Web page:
Updated: Aug 4
Working habits will never be the same again after the outbreak. As more and more countries implemented lockdown and massive closure during the Covid-19 pandemic, the coronavirus outbreak has revolutionised the entire notion of offices and business operations. Corporate leaders currently start to think about more permanent changes in how we all work that will last much longer than this crisis. But which working habits will actually stick?
We are what we repeatedly do. For years, neuroscientists have revealed that automatic habits are wired into our brain through repetition over a period of time. Lyra Puspa, the Founder and President of Vanaya & Co who is also an organisational neuroscientist said, “Our habit-making behaviours are associated with a part of the brain called the basal ganglia, which plays a key role in taking a behaviour and turn it into an automatic routine that sticks over time.”
“As we master a skill or repeatedly do a particular task, our brain forms a habitual neural network that makes us use the skill or do the task much easier,” says Puspa. “The brain starts working less and less, and the skills become more natural. This habit-formation mechanism enables us to ride our bike or write our name easily without having much effort and paying conscious attention to it.”
According to the neuroscience of habit, a 3- to 5- week period1 of doing the same thing every day can form a new habit that will sustain. As the pandemic is forcing many organisations to reshape the way their employees work for more than 8 weeks period of lockdown, there are several emerging ways of working that may potentially prolong after the crisis ends.
1. Remote Working
As companies make the leap to enable remote working amidst a worsening Covid-19 outbreak, many leaders start to anticipate a growing embrace of remote working as a part of dynamic evolution of working arrangement after things get back to normal. Even though our brain is getting used to working remotely from home, the massive adoption of a full remote working model in post-covid period may still need a long way to go. As more and more workers around the world found that remote working actually decreased their well-being, there is increasing probability that workers will prefer be back to the old commuting habit when the crisis over. Workers certainly need to build an agile attitude rapidly when company leaders decide to continue implementing remote working as a management practice in post-covid future.
2. Video Conferencing
Having exposed so often to back-to-back meeting using various video conference applications really disrupts the way of communicating and decision-making at work. Managers who previously preferred face-to-face communication in their regular meeting are now getting used to adopt digital interaction in everyday work life. Even if people will get back to work at office after the crisis ends, video conference technologies will still be used by managers to enable long-distanced communication and meeting with their team in geographically dispersed workplaces.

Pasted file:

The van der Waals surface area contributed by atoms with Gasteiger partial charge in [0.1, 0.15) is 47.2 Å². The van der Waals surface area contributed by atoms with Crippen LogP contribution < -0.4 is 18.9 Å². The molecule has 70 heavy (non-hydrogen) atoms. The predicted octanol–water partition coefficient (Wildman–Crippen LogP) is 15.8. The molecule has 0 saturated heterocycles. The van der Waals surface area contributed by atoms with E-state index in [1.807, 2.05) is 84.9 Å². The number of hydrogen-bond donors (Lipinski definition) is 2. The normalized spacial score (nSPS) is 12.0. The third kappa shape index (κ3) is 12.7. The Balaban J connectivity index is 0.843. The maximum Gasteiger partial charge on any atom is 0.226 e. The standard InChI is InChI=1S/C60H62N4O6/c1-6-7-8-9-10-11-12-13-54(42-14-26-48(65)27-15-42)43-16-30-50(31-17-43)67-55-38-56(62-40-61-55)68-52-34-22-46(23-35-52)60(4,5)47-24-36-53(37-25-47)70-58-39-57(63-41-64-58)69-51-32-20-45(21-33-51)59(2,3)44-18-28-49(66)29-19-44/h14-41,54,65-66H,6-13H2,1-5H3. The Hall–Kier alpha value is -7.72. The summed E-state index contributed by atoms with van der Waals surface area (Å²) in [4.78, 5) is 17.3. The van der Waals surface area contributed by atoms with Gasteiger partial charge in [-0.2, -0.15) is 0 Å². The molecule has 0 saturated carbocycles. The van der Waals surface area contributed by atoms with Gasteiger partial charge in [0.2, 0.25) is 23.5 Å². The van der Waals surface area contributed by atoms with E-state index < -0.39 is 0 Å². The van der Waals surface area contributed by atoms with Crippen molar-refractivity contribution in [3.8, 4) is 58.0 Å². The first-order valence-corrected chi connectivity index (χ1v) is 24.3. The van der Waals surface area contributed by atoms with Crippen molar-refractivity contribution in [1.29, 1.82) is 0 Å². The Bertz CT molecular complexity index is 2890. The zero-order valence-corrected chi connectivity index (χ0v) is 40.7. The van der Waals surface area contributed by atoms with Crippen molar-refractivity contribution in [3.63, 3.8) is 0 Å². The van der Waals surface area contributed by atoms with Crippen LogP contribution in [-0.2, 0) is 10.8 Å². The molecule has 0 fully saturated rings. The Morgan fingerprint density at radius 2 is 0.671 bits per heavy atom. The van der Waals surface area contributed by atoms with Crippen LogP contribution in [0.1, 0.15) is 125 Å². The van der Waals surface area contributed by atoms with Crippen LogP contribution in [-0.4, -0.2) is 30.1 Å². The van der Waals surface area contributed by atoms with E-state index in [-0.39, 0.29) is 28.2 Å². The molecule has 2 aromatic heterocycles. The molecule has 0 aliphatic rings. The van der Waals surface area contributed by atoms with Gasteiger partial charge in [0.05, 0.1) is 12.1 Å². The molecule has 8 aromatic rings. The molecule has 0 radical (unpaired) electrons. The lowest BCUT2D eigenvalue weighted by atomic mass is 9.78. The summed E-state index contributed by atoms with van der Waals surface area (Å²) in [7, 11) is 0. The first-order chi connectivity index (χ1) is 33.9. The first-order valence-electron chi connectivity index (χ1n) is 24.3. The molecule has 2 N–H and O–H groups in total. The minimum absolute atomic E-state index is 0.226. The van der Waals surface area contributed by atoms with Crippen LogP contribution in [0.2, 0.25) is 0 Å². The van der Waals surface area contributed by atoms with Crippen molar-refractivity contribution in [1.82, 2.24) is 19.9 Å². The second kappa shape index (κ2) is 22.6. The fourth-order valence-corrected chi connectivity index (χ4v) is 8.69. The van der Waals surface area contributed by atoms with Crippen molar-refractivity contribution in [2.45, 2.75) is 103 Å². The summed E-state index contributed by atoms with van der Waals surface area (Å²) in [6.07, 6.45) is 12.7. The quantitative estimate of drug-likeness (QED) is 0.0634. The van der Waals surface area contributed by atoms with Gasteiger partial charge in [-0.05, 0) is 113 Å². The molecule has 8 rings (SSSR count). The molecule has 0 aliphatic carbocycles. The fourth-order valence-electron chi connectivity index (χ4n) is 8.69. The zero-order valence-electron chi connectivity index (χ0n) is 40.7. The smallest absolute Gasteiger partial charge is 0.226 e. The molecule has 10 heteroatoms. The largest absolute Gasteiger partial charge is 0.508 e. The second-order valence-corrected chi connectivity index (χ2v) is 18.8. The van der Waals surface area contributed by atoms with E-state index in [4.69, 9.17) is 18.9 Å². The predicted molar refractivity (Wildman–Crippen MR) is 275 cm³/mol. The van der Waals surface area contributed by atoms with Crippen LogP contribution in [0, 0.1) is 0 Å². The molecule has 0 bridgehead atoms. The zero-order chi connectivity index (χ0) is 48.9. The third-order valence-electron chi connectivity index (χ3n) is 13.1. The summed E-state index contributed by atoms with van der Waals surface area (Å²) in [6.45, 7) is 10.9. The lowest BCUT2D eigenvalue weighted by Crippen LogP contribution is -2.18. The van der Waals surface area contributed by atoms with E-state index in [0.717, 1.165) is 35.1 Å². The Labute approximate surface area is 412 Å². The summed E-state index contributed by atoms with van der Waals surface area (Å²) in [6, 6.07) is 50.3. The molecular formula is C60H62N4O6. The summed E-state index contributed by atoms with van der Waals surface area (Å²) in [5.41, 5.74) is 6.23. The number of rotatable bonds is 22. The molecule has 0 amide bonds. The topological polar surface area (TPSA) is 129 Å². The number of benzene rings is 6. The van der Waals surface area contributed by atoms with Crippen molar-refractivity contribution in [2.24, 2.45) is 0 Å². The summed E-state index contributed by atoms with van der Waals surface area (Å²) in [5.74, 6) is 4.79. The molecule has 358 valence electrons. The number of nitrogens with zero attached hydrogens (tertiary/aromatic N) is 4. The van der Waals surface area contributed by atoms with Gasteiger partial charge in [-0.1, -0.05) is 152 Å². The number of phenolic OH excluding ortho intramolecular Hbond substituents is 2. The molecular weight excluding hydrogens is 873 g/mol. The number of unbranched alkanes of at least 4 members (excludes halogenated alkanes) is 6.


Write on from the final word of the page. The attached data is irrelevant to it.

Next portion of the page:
3. Cloud Computing
Covid-19 crisis pushes organisations deeper into a digital transformation. Embracing digital technologies in everyday work life across organisations will be the next big thing in the wake of Covid-19. One of the technologies that will gain massive adoption by workers around the globe is cloud computing for virtual collaboration. Without the cloud during the pandemic, companies would struggle to back up databases, co-create documents, access data analytics, remote data processing, etc. Once technology start to reshape our daily working life, it will never truly be over.
4. Social Selling
The pandemic rapidly changes the consumer behaviour across the globe. More than 60% consumers are shifting to online purchases2 because of the Covid-19 pandemic. Social selling, the art of using social media to laser-target and nurture sales prospects, is on the rapid rise. Sales people in many organisations across industries need to master how to find the right prospects, build trusted relationships, and even close the deal through social media network.
5. Business Analytics
During the pandemic, digitally native organisations that naturally embrace data-driven decision-making show much higher resilience in adapting to abrupt change and leverage the sudden shift of consumer behaviour to strengthen their market positions. It is highly obvious that Covid-19 outbreak foster the rapid rise of data-driven management and leadership practice in many organisations. To ensure business continuity and competitiveness in the near future, managers have to be more open to embrace data analytics as a part of their daily decision-making process.
Loewenstein, G., Price, J., and Volpp, K. “Habit formation in children: Evidence from incentives for healthy eating,” Journal of Health Economics, 2016, 45, 47-54.